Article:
The objective of the Materials International Space Station Experiment (MISSE) is to study the performance of novel
materials when subjected to the synergistic effects of the harsh space environment for several months. In this paper, a
few laser and optical elements from NASA Langley Research Center (LaRC) that have been flown on MISSE 6 mission
will be discussed. These items were characterized and packed inside a ruggedized Passive Experiment Container (PEC)
that resembles a suitcase. The PEC was tested for survivability due to launch conditions. Subsequently, the MISSE 6
PEC was transported by the STS-123 mission to International Space Station (ISS) on March 11, 2008. The astronauts
successfully attached the PEC to external handrails and opened the PEC for long term exposure to the space
environment. The plan is to retrieve the MISSE 6 PEC by STS-128 mission in August 2009.
The result in laser material processing is controlled mainly by the properties of the focused laser beam. Very special requirements have to be taken into account to characterize such a laser beam, which is finally used for laser micromachining. These specific aspects for the design of a beam diagnostics system ready to measure small spots (down the 10 micrometer range) at power densities up to several GW/cm2 will be discussed. Based on a CCD-camera concept, care has to be taken to magnify and to attenuate the beam properly. A special electronics design and algorithms are necessary to optimize the performance and finally to realize such a technical measuring system. Some applications of beam diagnostics within industrial processes (drilling holes, cutting wafers etc.) are demonstrated.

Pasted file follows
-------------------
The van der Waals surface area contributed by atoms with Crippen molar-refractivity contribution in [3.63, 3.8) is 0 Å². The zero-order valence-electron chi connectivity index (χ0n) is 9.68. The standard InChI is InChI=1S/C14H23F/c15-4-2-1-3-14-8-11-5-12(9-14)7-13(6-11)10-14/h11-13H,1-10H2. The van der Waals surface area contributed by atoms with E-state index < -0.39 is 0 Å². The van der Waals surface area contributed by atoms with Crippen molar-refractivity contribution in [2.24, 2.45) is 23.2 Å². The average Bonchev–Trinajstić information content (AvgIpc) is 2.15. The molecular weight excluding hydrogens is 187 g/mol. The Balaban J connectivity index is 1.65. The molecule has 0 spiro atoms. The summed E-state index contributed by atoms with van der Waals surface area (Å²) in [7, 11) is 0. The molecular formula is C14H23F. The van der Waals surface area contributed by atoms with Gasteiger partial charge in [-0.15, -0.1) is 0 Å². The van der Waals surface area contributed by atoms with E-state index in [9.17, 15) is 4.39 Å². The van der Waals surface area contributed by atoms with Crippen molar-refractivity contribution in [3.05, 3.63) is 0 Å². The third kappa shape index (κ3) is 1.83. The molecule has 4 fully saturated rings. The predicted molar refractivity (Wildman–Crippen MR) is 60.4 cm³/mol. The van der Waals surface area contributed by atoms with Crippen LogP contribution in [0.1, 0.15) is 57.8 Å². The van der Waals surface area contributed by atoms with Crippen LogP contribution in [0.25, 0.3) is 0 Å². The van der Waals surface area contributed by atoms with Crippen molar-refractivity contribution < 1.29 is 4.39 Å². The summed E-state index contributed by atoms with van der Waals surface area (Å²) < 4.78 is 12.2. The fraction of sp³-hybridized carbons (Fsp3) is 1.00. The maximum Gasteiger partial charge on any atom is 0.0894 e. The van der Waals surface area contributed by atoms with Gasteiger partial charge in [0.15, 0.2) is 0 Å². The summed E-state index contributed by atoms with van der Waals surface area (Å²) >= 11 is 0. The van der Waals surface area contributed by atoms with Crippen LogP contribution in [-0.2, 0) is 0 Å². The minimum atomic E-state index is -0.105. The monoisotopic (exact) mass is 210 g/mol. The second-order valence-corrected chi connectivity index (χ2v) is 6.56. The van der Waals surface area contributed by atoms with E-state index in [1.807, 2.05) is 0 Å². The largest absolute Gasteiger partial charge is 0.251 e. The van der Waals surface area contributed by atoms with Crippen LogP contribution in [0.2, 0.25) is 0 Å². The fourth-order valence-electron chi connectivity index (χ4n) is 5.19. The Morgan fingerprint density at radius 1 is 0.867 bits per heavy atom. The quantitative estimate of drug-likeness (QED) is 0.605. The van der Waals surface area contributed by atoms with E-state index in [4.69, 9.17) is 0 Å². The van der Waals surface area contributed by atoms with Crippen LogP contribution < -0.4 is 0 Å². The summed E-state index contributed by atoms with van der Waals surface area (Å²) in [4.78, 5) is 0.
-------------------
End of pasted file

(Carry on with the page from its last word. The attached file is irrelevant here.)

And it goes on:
The ISO Standard 11146 has joined the various company specific standards into one set of procedures to determine laser beam propagation parameters. Due to the implementation of the standard, a lot of smaller and some critical measurement problems become visible.
The main part of beam parameter calculation is the determination of the beam width based on the second order moments of the power density distribution. Due to the mathematical definition, the second order moments are sensitive to incorrect determination of the zero level of the detector. The signal to noise ratio also plays an important role.
Other critical points are non-linearity and artifacts of the detector and the optical system itself. An example for an implementation of the ISO 11146 within the design of a real measuring tool is demonstrated. The PRIMES MicroSpotMonitor is a camera-based beam diagnostic system. It is ready to measure automatically even high power beams with dimensions down to the range of several micrometers. The constraints between the demands of the standard and practical application will be discussed.
The market offers a relatively wide range of laser power meters for high power applications, but when it comes to verifying measurements, a lot of know-how is required. Even the comparison of national standards between different countries in some cases has given evidence for discrepancies. For high power measurements, a major drawback has been that the primary standards of all the national calibration institutes are cryogenic radiometers, which are built for low power applications, while industrial applications often require lasers in the 0.1 - 12 kW range, thus creating the need for transfer standards from low to high power range. Primes GmbH currently is setting up a calibration laboratory for high power cw laser power meters in cooperation with the German institute for standards, the PTB, which will allow to trace high power laser measurements back to national standards and extend the measurement range substantially. Certified calibration services will be open to all users and manufacturers of laser power meters for high power applications.